Take a look at your lifestyle. Have any of your habits changed since you conceived baby number one? For instance, is your diet still on track, or is there room for improvement? Getting your eating plan up to baby-making speed may help you close in faster on conception. Has your caffeine consumption gone up now that you’re a mom? That’s understandable, but too much caffeine isn’t great for fertility. Has your smoking habit returned? If yes, it’s time to kick butt, since smoking ages your eggs and decreases fertility. Are you getting way too little sleep? That may be likely, especially if your first child is keeping you up at night, but skimping on sleep can mess with your hormones — and possibly your fertility. If any new unhealthy habit has slipped into your lifestyle, now’s a great time to put the brakes on it. And it’s not just about your habits. Is your partner kicking back one too many beers each night? That could be affecting his sperm quality. Ditto for smoking or an unhealthy diet. If your partner’s lifestyle needs a little fine-tuning, make efforts to get his back on track, too.
Other health related problems could also cause poor egg health, low ovarian reserve, or abnormal immunological responses, which can affect conception. Stress could also play a role. We all know that menstrual cycles can be altered during times of extreme duress- and this can be emotional, physical, or environmental stressors. In these instances, the first steps should be to avoid life stressors, maintain a healthy weight, routinely exercise, avoid smoking, and reduce alcohol intake, all of which may be contributing to unexplained infertility issues.
Laboratories have developed grading methods to judge ovocyte and embryo quality. In order to optimise pregnancy rates, there is significant evidence that a morphological scoring system is the best strategy for the selection of embryos. Since 2009 where the first time-lapse microscopy system for IVF was approved for clinical use, morphokinetic scoring systems has shown to improve to pregnancy rates further. However, when all different types of time-lapse embryo imaging devices, with or without morphokinetic scoring systems, are compared against conventional embryo assessment for IVF, there is insufficient evidence of a difference in live-birth, pregnancy, stillbirth or miscarriage to choose between them. Active efforts to develop a more accurate embryo selection analysis based on Artificial Intelligence and Deep Learning are underway. Embryo Ranking Intelligent Classification Assistant (ERICA), is a clear example. This Deep Learning software substitutes manual classifications with a ranking system based on an individual embryo's predicted genetic status in a non-invasive fashion. Studies on this area are still pending and current feasibility studies support its potential.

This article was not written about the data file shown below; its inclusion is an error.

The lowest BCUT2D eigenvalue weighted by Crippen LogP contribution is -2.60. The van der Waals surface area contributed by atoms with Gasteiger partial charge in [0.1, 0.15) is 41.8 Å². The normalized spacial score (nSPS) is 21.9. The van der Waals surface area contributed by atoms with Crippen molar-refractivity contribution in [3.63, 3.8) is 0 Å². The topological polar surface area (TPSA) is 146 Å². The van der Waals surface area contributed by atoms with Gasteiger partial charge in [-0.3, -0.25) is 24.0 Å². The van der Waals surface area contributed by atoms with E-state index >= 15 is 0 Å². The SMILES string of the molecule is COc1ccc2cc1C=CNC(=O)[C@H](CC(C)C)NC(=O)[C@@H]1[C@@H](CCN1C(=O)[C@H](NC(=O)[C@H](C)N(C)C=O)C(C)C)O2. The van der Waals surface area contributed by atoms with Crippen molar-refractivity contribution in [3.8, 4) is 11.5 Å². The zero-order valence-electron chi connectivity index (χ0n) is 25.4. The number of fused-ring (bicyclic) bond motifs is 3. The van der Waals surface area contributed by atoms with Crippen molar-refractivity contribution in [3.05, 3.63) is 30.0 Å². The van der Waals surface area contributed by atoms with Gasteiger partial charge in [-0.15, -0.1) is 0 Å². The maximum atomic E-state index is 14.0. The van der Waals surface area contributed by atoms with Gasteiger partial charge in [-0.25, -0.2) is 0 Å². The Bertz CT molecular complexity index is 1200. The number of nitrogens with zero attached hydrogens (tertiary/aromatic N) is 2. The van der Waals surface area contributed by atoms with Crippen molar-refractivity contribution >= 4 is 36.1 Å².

Undergo minor surgery to retrieve eggs. Following a round of injections, your doctor will determine the best date to retrieve eggs from the follicles of your ovaries. If you choose to use donor eggs, the retrieval process will occur with the donor, or the frozen eggs may be collected and used. A partner’s sperm or donor sperm will also be collected.
Complexity. IUI refers to one procedure. Prepared sperm is placed directly in the patient’s uterus when she is ovulating in order to aid fertilization. IUI may be performed in sync with a woman’s natural cycle or timed with fertility medications to stimulate ovulation. IVF, on the other hand, is a process which consists of several stages and requires more than one procedure: first the ovaries are stimulated using a series of fertility medications, then the patient undergoes egg retrieval in a day procedure under a mild anesthetic, then after embryos have been created and incubated in the lab, they are placed directly into her uterus in the embryo transfer procedure. Even with the use of fertility drugs, going through IUI is less physically demanding than undergoing IVF.
Sunni Muslim nations generally allow IVF between married couples when conducted with their own respective sperm and eggs, but not with donor eggs from other couples. But Iran, which is Shi'a Muslim, has a more complex scheme. Iran bans sperm donation but allows donation of both fertilised and unfertilised eggs. Fertilised eggs are donated from married couples to other married couples, while unfertilised eggs are donated in the context of mut'ah or temporary marriage to the father.
Sometimes problems getting pregnant for a second or subsequent time are related to a complication that occurred in a prior pregnancy or prior to delivery (damage to the uterus, for instance). But most often, secondary infertility is caused by the same factors that would cause primary infertility — issues like advanced age, obesity, ovulation problems and so on.